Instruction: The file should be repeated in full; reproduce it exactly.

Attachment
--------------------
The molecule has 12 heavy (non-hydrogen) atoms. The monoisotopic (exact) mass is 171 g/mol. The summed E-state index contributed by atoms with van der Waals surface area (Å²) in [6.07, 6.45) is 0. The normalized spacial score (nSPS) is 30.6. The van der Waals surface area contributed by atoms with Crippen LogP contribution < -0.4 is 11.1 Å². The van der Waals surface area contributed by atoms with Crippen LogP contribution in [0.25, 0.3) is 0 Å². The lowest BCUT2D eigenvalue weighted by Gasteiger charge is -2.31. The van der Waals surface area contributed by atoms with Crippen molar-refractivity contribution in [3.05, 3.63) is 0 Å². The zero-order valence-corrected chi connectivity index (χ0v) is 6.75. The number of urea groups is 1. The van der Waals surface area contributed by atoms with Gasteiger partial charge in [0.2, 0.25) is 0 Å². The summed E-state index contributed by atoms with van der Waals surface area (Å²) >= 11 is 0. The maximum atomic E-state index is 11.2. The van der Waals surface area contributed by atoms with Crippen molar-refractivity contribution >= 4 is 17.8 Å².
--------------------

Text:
The molecule has 12 heavy (non-hydrogen) atoms. The monoisotopic (exact) mass is 171 g/mol. The summed E-state index contributed by atoms with van der Waals surface area (Å²) in [6.07, 6.45) is 0. The normalized spacial score (nSPS) is 30.6. The van der Waals surface area contributed by atoms with Crippen LogP contribution < -0.4 is 11.1 Å². The van der Waals surface area contributed by atoms with Crippen LogP contribution in [0.25, 0.3) is 0 Å². The lowest BCUT2D eigenvalue weighted by Gasteiger charge is -2.31. The van der Waals surface area contributed by atoms with Crippen molar-refractivity contribution in [3.05, 3.63) is 0 Å². The zero-order valence-corrected chi connectivity index (χ0v) is 6.75. The number of urea groups is 1. The van der Waals surface area contributed by atoms with Gasteiger partial charge in [0.2, 0.25) is 0 Å². The summed E-state index contributed by atoms with van der Waals surface area (Å²) >= 11 is 0. The maximum atomic E-state index is 11.2. The van der Waals surface area contributed by atoms with Crippen molar-refractivity contribution >= 4 is 17.8 Å².